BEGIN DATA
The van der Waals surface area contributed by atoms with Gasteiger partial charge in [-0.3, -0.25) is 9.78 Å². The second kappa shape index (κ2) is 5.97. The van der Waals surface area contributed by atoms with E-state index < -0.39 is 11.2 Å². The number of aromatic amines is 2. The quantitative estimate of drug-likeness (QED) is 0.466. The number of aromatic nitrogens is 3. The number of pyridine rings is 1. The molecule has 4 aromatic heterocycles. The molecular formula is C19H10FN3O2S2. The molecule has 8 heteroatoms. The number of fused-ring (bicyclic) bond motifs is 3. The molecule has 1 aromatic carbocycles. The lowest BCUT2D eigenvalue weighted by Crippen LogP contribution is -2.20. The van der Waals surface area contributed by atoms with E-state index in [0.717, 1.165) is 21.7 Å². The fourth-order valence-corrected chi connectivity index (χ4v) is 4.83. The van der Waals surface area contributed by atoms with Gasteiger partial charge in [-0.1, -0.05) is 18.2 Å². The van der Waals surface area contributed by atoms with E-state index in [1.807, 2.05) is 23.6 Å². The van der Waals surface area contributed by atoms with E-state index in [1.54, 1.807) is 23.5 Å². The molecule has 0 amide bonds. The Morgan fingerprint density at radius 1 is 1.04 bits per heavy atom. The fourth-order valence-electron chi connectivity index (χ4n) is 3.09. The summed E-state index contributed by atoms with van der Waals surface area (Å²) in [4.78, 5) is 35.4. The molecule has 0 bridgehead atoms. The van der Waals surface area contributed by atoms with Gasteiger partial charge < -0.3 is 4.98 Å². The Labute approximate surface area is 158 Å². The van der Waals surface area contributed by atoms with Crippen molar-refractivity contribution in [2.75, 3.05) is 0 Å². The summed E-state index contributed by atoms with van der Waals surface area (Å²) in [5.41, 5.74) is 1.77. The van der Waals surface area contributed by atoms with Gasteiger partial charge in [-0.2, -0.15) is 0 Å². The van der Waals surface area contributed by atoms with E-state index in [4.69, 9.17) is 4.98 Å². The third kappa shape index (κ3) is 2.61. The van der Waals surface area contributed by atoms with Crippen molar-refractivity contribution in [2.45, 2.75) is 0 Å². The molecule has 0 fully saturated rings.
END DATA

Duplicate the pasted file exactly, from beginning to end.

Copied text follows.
The van der Waals surface area contributed by atoms with Gasteiger partial charge in [-0.3, -0.25) is 9.78 Å². The second kappa shape index (κ2) is 5.97. The van der Waals surface area contributed by atoms with E-state index < -0.39 is 11.2 Å². The number of aromatic amines is 2. The quantitative estimate of drug-likeness (QED) is 0.466. The number of aromatic nitrogens is 3. The number of pyridine rings is 1. The molecule has 4 aromatic heterocycles. The molecular formula is C19H10FN3O2S2. The molecule has 8 heteroatoms. The number of fused-ring (bicyclic) bond motifs is 3. The molecule has 1 aromatic carbocycles. The lowest BCUT2D eigenvalue weighted by Crippen LogP contribution is -2.20. The van der Waals surface area contributed by atoms with E-state index in [0.717, 1.165) is 21.7 Å². The fourth-order valence-corrected chi connectivity index (χ4v) is 4.83. The van der Waals surface area contributed by atoms with Gasteiger partial charge in [-0.1, -0.05) is 18.2 Å². The van der Waals surface area contributed by atoms with E-state index in [1.807, 2.05) is 23.6 Å². The van der Waals surface area contributed by atoms with E-state index in [1.54, 1.807) is 23.5 Å². The molecule has 0 amide bonds. The Morgan fingerprint density at radius 1 is 1.04 bits per heavy atom. The fourth-order valence-electron chi connectivity index (χ4n) is 3.09. The summed E-state index contributed by atoms with van der Waals surface area (Å²) in [4.78, 5) is 35.4. The molecule has 0 bridgehead atoms. The van der Waals surface area contributed by atoms with Gasteiger partial charge < -0.3 is 4.98 Å². The Labute approximate surface area is 158 Å². The van der Waals surface area contributed by atoms with Crippen molar-refractivity contribution in [2.75, 3.05) is 0 Å². The summed E-state index contributed by atoms with van der Waals surface area (Å²) in [5.41, 5.74) is 1.77. The van der Waals surface area contributed by atoms with Gasteiger partial charge in [-0.2, -0.15) is 0 Å². The van der Waals surface area contributed by atoms with E-state index in [4.69, 9.17) is 4.98 Å². The third kappa shape index (κ3) is 2.61. The van der Waals surface area contributed by atoms with Crippen molar-refractivity contribution in [2.45, 2.75) is 0 Å². The molecule has 0 fully saturated rings.